The same study found that heat exposure “increases wakefulness and decreases slow wave sleep and rapid eye movement”, and it gets even worse when the humidity levels rise. Essentially, if your room is too hot and humid, it can impede your body’s ability to reach an ideal sleeping temperature, making it hard to stay asleep and get a healthy night’s rest.
Remember, your body temperature cools around bedtime. When your environment is warm, your body could interpret it as a signal that it’s time to wake up. Aside from this, one study found that sleeping in overly hot environments results in elevated levels of the stress hormone cortisol the next morning.
An additional study compared people with documented sleep disorders who slept in a 61-degree room with those sleeping in a 75-degree room. The colder sleepers not only slept better throughout the night, but they also were more refreshed and alert the next morning.
Why Your Bedroom Shouldn’t Be Too Cold
If the temperature gets too cold, your body could think it’s freezing, so you won’t sleep well that way, either. Cold exposure – particularly cold air exposure – is proven to cause sleep problems. People who sleep in the pathway of cool air tend to toss and turn more, experience an elevated heart rate, and wake up more often.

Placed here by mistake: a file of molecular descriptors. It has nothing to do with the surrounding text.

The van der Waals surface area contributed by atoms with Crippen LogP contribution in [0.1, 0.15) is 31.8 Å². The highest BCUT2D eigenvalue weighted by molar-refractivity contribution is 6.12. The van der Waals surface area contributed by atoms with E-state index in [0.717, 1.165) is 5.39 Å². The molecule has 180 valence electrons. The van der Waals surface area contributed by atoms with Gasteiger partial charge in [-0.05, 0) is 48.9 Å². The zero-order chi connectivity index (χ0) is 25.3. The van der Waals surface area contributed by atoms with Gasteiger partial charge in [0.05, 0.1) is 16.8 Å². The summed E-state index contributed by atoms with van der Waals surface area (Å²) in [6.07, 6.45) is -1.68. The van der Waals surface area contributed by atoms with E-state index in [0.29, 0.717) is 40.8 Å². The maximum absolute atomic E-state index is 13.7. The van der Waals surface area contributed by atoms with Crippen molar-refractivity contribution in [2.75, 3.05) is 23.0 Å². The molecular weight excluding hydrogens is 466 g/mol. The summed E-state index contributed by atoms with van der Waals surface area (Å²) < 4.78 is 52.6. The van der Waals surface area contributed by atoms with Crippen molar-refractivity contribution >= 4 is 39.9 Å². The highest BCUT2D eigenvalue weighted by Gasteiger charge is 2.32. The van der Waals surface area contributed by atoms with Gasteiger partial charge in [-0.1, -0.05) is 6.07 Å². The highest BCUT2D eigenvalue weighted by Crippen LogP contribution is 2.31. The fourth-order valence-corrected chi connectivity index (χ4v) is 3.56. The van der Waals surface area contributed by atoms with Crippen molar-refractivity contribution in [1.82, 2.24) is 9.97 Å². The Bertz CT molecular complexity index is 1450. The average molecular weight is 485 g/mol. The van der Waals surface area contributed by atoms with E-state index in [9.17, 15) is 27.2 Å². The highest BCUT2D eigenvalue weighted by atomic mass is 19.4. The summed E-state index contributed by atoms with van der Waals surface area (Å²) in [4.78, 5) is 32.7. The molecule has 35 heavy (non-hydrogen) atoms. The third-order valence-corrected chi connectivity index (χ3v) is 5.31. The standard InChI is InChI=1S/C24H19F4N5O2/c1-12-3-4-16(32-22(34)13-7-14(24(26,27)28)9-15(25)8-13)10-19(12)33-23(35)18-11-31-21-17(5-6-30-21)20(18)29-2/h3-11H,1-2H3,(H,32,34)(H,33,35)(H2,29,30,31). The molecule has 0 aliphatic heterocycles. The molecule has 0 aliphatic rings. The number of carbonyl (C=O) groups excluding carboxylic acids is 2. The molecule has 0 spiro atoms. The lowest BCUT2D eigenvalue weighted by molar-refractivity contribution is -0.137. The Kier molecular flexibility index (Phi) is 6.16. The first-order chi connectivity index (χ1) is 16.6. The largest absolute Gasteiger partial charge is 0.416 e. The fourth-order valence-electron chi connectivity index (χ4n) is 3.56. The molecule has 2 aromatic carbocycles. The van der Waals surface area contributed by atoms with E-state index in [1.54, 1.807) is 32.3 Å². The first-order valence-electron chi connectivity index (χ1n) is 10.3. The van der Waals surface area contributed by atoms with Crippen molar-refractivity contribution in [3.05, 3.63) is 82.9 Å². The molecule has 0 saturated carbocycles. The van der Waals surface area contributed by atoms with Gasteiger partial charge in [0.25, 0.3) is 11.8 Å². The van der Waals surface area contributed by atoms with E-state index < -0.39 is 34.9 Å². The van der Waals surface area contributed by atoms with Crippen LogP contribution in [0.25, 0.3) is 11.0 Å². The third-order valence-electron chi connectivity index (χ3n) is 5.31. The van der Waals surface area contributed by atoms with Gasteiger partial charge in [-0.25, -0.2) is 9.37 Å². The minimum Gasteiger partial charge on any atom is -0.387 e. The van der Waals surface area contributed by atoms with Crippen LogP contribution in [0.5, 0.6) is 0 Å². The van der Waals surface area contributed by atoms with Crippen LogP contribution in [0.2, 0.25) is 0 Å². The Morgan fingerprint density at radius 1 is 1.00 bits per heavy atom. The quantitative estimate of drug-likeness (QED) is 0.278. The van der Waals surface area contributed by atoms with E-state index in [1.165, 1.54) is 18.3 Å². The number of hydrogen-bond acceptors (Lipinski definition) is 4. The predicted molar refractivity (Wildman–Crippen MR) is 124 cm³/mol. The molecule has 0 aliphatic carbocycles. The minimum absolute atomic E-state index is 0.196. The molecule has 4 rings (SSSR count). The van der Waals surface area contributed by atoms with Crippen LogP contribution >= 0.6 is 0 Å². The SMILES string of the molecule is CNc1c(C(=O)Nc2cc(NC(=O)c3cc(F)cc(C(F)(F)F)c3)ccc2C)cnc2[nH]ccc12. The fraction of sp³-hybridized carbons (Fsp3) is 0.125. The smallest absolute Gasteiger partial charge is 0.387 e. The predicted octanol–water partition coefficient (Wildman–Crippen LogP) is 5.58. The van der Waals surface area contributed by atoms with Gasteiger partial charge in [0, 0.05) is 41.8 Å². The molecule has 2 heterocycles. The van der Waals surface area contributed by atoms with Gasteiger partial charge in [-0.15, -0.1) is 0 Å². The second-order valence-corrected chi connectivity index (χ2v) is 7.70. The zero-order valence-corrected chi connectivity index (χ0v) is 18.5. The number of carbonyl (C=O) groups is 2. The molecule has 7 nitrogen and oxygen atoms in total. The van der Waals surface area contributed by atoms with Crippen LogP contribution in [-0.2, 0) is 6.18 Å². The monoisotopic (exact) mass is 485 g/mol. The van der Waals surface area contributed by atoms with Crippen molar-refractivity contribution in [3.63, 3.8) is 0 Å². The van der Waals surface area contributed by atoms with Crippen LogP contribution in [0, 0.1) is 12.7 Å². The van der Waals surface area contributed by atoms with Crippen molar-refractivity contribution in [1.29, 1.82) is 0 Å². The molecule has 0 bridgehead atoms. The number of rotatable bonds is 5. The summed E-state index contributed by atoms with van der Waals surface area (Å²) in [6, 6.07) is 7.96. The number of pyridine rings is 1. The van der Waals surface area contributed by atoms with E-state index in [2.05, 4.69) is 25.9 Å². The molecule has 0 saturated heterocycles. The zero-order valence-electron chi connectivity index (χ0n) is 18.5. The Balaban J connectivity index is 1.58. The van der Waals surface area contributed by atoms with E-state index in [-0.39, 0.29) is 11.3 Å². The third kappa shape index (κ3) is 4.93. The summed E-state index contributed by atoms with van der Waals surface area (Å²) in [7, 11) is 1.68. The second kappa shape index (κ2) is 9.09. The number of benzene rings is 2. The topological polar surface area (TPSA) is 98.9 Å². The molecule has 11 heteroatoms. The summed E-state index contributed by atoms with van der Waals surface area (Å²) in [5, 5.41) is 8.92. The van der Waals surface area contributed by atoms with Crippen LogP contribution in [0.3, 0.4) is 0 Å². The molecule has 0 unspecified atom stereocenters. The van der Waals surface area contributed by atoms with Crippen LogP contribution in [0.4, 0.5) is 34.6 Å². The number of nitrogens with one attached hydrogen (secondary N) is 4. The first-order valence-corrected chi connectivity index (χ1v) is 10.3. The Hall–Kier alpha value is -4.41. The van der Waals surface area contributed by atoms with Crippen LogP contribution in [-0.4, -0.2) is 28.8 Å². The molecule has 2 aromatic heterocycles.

Additionally, your heart and blood vessels work overtime when temperatures are too low. According to one study, heart rates and blood pressure rates go up for sleepers in winter.
The Best Temperature For Comfortable Sleep
People have varying core body temperatures. So, there is no one optimal sleep temperature that works for every sleeper. Still, there is a range of temperatures that have been proven to be best for certain age groups. Check to see if your personal preference falls within the recommended range.
For Babies And Toddlers
According to the Cleveland Clinic, the best sleeping temperature for babies and toddlers is between 65 to 70° F. This is slightly higher than the average for adults because young children may not be able to regulate their core body temperature as effectively as older sleepers.
For a comfortable sleep, adults should crank their thermostats up to anywhere between 60 and 72° F.
For The Elderly
For older folks, the best sleeping temperature is somewhere in the range of 66 to 70° F. This is higher because, as we get older, our core body temperature decreases.